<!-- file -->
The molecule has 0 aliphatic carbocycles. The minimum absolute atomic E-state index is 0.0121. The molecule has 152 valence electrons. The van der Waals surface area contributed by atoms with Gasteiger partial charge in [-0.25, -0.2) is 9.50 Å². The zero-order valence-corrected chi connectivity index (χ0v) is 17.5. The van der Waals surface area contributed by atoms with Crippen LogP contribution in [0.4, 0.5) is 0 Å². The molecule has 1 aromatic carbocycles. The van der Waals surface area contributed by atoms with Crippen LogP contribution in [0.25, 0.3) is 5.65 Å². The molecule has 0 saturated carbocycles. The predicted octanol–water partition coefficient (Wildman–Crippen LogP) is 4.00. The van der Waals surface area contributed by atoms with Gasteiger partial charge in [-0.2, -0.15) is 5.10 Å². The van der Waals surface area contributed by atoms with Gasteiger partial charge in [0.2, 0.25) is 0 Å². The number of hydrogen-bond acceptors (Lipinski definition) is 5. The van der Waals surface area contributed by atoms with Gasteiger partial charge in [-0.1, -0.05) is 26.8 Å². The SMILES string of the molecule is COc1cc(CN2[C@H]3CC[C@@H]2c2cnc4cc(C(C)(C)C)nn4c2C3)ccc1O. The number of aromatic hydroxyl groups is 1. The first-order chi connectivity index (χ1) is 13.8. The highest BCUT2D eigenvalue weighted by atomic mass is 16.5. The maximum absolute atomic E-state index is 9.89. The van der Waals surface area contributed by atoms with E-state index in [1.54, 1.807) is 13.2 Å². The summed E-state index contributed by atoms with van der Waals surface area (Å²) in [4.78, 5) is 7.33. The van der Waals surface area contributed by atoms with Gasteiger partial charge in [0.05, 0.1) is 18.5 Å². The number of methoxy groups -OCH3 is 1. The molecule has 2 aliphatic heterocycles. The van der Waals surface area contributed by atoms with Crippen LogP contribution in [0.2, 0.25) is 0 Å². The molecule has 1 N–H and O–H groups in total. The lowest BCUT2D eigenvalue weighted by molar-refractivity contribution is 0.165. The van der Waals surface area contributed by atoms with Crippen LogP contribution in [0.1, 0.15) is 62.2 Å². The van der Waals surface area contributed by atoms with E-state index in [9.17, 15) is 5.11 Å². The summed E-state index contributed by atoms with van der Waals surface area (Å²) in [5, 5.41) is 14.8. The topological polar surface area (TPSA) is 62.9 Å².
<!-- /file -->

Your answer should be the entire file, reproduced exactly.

The molecule has 0 aliphatic carbocycles. The minimum absolute atomic E-state index is 0.0121. The molecule has 152 valence electrons. The van der Waals surface area contributed by atoms with Gasteiger partial charge in [-0.25, -0.2) is 9.50 Å². The zero-order valence-corrected chi connectivity index (χ0v) is 17.5. The van der Waals surface area contributed by atoms with Crippen LogP contribution in [0.4, 0.5) is 0 Å². The molecule has 1 aromatic carbocycles. The van der Waals surface area contributed by atoms with Crippen LogP contribution in [0.25, 0.3) is 5.65 Å². The molecule has 0 saturated carbocycles. The predicted octanol–water partition coefficient (Wildman–Crippen LogP) is 4.00. The van der Waals surface area contributed by atoms with Gasteiger partial charge in [-0.2, -0.15) is 5.10 Å². The van der Waals surface area contributed by atoms with Gasteiger partial charge in [0.2, 0.25) is 0 Å². The number of hydrogen-bond acceptors (Lipinski definition) is 5. The van der Waals surface area contributed by atoms with Gasteiger partial charge in [-0.1, -0.05) is 26.8 Å². The SMILES string of the molecule is COc1cc(CN2[C@H]3CC[C@@H]2c2cnc4cc(C(C)(C)C)nn4c2C3)ccc1O. The number of aromatic hydroxyl groups is 1. The first-order chi connectivity index (χ1) is 13.8. The highest BCUT2D eigenvalue weighted by atomic mass is 16.5. The maximum absolute atomic E-state index is 9.89. The van der Waals surface area contributed by atoms with E-state index in [1.54, 1.807) is 13.2 Å². The summed E-state index contributed by atoms with van der Waals surface area (Å²) in [4.78, 5) is 7.33. The van der Waals surface area contributed by atoms with Gasteiger partial charge in [0.05, 0.1) is 18.5 Å². The number of methoxy groups -OCH3 is 1. The molecule has 2 aliphatic heterocycles. The van der Waals surface area contributed by atoms with Crippen LogP contribution in [0.2, 0.25) is 0 Å². The molecule has 1 N–H and O–H groups in total. The lowest BCUT2D eigenvalue weighted by molar-refractivity contribution is 0.165. The van der Waals surface area contributed by atoms with Crippen LogP contribution in [0.1, 0.15) is 62.2 Å². The van der Waals surface area contributed by atoms with E-state index in [9.17, 15) is 5.11 Å². The summed E-state index contributed by atoms with van der Waals surface area (Å²) in [5, 5.41) is 14.8. The topological polar surface area (TPSA) is 62.9 Å².